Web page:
Its 3am and I can’t sleep (hello perimenopause). Earlier that day I had been subjected to a diet advert, you know the type, you’re minding your own business online and up pops an advert in the sidebar.[1] I’m immune to diet nonsense by now and can see it for what it is, but why is it keeping me awake at night? Yes, the culture of restrictive dieting provides lots of things to be angry about (upholding thinness as the ideal body type, using weight as a proxy for health, equating body control with goodness, I could go on…) but I’ve been trying to get to the heart of what it is about the promotion of weight loss that is so infuriating.

Now before I go any further, I must be clear that what you do with your body is absolutely your perogative. I spent much of my adult life in the pursuit of weight loss so I can relate (to a greater or lesser degree depending on your own personal experiences). Thinness is social currency and behaviours associated with body control are so normalised, it can be difficult to let go. My anger is directed at those promoting weight loss NOT at those pursuing it. Now I dedicate my time to exposing the damage of diet culture and sharing the alternatives. I also understand that these ‘choices’ are not accessible to everyone. For myself, navigating out of diet culture has been safe and sanctioned due to my body privileges. It won’t be that easy for larger bodied people or those experiencing multiple marginalised identities. (If you can sympathise with an average sized person giving up dieting but not a larger bodied person, its time to check your anti fat bias). It truly sucks, and we can do more.

So, back to the promotion of weight loss. Lets take a look at the use of language, in as de-stigmatising a way as possible, and review how eating and bodies are framed when promoting weight loss and how the promoter then positions themselves as the solution.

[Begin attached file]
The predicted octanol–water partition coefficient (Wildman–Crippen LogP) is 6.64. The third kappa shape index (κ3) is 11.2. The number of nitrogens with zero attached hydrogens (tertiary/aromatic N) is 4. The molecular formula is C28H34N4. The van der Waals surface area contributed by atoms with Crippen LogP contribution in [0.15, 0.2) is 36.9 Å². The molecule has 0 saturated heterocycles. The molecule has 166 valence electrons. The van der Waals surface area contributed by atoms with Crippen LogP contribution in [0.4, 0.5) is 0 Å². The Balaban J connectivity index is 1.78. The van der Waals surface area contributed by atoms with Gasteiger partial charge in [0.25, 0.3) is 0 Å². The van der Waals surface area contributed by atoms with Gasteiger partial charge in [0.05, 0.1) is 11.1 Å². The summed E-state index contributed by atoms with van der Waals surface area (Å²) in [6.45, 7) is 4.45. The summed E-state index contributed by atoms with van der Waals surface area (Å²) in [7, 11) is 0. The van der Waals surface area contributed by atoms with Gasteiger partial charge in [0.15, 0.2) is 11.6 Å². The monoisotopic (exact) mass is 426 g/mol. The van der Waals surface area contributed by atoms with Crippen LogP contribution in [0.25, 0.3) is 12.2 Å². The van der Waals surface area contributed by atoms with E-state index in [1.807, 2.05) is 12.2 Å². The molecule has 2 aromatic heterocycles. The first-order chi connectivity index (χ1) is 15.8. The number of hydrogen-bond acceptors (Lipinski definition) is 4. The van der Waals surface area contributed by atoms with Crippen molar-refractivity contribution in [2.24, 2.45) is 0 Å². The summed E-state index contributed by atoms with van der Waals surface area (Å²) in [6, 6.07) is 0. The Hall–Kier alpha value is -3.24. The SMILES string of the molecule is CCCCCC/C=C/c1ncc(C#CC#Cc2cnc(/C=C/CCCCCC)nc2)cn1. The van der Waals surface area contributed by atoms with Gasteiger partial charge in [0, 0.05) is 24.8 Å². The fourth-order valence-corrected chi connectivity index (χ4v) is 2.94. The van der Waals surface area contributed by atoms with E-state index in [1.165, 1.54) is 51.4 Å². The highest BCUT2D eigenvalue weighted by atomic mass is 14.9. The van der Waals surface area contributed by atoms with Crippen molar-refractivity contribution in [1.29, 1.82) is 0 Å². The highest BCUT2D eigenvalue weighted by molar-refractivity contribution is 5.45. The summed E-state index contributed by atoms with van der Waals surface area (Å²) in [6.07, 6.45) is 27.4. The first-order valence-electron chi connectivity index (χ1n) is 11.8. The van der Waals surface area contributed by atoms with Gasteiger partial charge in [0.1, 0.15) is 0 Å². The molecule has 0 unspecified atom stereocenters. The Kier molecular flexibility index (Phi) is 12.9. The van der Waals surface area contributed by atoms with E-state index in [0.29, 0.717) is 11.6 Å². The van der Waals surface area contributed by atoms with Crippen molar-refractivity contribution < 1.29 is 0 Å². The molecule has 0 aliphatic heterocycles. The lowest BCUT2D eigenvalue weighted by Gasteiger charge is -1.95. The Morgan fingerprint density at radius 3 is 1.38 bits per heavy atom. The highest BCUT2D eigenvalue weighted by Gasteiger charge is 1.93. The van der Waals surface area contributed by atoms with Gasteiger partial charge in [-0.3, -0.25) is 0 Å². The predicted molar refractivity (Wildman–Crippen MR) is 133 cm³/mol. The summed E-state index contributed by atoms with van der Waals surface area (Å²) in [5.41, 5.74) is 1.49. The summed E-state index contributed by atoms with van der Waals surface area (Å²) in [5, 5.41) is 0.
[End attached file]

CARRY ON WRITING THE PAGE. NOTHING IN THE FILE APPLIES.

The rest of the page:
First up is ‘bad habits’. A common theme is that ‘bad habits’ have got you where you are today (and supposedly that your body has become a ‘problem’). This promotes the idea that there is a direct relationship between eating behaviours and bodies; it assumes that we can tell what and how someone eats by their appearance. And yet our experience and evidence tell us otherwise; there are a myriad of factors that contribute to body size and shape. You are not what you eat! YOU CANNOT TELL SOMEONE’S FOOD CHOICES BY LOOKING AT THEM!

When promoting weight loss, many try to empathise with their audience by saying that they understand yo-yo dieting and how they can personalise a plan that ‘works for you’. They use the inability of diets to sustain weight loss over the long term as another chance to point the finger at you and away from them. All attempts at food control are diets![2] YOU DIDN’T FAIL, THE DIET FAILED YOU!

After framing the so-called problem, weight-loss promoters then offer the solution. And because ‘diet’ is (literally) a four-letter word, the actual process is played down – just ‘eat differently’ they say (by the way, ‘it’s a lifestyle change’). This adds insult to injury by implying that sustained weight loss is not only possible but has been there all along, it is easy and effortless. But attempts at weight loss come with a host of physiological and psychological consequences that are rarely included in the conversation and for the majority of people, weight regain is the reality. Weight loss is not a benign act! YOU DESERVE INFORMED CONSENT!